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Impulse Control vs. Addictive Personality

Some people think that addicts become addicts because they don’t have any self-control. They don’t understand why it’s so difficult to say no to one more drink, one more cupcake or one more roll of the dice. They don’t quite believe that it’s not always an addict’s fault when their lives spiral out of control. The concept of an addictive personality sounds like a cop-out to these people. Nevertheless, according to many psychiatrists, addictive personalities do exist.

According to Wikipedia, people who are prone to addictive personality disorder tend to behave impulsively, tend not to be terribly ambitious (at least not by society’s standards), avoid setting goals, are prone to stress, lack self-esteem and live relatively isolated lives. Interestingly, some extraverts are also at risk of the disorder, especially when combined with some of the other traits, or with obsessive self-criticism. It’s been estimated that between 10% and 15% of the population in the US has an addictive personality.

The trouble is that there is no conclusive scientific evidence proving the existence of addictive personality disorder; although there seems to be general agreement that certain personality traits hint at greater susceptibility to addictive behaviour.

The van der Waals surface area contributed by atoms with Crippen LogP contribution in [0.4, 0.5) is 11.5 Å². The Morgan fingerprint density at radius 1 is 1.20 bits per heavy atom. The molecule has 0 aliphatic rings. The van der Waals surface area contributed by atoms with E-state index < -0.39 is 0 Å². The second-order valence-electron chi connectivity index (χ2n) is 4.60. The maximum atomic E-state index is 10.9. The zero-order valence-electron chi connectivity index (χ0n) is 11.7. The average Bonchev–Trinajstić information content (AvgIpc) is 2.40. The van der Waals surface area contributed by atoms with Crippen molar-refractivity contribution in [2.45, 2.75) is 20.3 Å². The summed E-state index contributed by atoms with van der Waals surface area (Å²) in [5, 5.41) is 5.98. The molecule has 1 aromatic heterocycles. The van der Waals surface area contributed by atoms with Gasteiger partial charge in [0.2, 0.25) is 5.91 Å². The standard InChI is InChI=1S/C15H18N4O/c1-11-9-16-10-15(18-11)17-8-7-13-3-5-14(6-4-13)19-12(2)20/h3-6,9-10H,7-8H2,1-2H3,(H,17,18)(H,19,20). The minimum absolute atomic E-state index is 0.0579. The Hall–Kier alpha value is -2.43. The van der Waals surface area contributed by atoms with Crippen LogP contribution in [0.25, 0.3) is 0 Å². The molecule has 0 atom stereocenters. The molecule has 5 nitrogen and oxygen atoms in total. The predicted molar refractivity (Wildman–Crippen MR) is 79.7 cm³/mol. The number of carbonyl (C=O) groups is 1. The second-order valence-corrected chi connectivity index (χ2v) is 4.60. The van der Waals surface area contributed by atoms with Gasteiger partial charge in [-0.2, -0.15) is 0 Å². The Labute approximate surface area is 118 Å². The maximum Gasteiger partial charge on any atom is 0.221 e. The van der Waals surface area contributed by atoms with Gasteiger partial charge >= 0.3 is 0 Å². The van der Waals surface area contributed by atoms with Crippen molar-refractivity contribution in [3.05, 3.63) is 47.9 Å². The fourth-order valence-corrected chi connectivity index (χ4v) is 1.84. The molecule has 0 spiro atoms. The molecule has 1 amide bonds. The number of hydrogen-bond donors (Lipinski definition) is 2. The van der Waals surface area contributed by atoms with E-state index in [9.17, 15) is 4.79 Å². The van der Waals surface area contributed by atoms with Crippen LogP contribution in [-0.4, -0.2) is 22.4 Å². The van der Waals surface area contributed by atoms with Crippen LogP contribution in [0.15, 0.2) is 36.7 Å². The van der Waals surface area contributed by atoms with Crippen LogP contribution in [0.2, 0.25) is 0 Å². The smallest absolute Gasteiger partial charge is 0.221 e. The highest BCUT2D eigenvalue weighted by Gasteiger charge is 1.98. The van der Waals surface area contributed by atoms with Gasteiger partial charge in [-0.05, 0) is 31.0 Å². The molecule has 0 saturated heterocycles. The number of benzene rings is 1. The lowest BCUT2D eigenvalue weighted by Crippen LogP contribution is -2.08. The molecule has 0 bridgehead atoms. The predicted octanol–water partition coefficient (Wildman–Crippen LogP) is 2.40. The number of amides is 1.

Impulse control (or lack thereof)

The lack of impulse control is also referred to as behavioural addiction (Wikipedia). It refers to compulsive, repetitive behaviour that is not driven by physiological needs. Whereas drug and alcohol addicts develop physical signs of addiction and their bodies become physically dependent on their poison of choice, people with behavioural addictions repeat a certain kind of behaviour because it is rewarding in other ways.

For example, people shop compulsively because it relieves stress, people eat compulsively because it provides comfort, people gamble compulsively because it gives them a rush.

In certain psychological circles, these behaviours are referred to as impulse control disorders and not addictions. These days, video gaming and internet addiction can be added to this list.

Treatment

Drug and alcohol addictions – the physical addictions – are relatively easy to treat. That’s not said in a facetious way. It just means that there are structured programmes and medications to help addicts regain control over their lives. But over-eaters can’t simply give up eating; compulsive buyers can’t avoid shops for their rest of their lives. They need to learn different coping mechanisms to help them manage their behaviour.

Often, psychologists see addicts swop one behaviour for another. An over-eater might become addicted to exercise. A compulsive shopper might become addicted to religion. A compulsive gambler might become addicted to video games. (This is strongly indicative of an addictive personality.)

Whether addictive personality disorder exists or not is up to the scientists to decide; in the meantime, people who are prone to physical and behavioural addictions should ignore labels and concentrate on the task at hand. Which is living each day as it comes and realising that addictions are for life – and so is recovery.

This guest post was written by Sandy Cosser on behalf of Ramot. Ramot is a holistic drug and alcohol rehab centre in Cape Town, South Africa.


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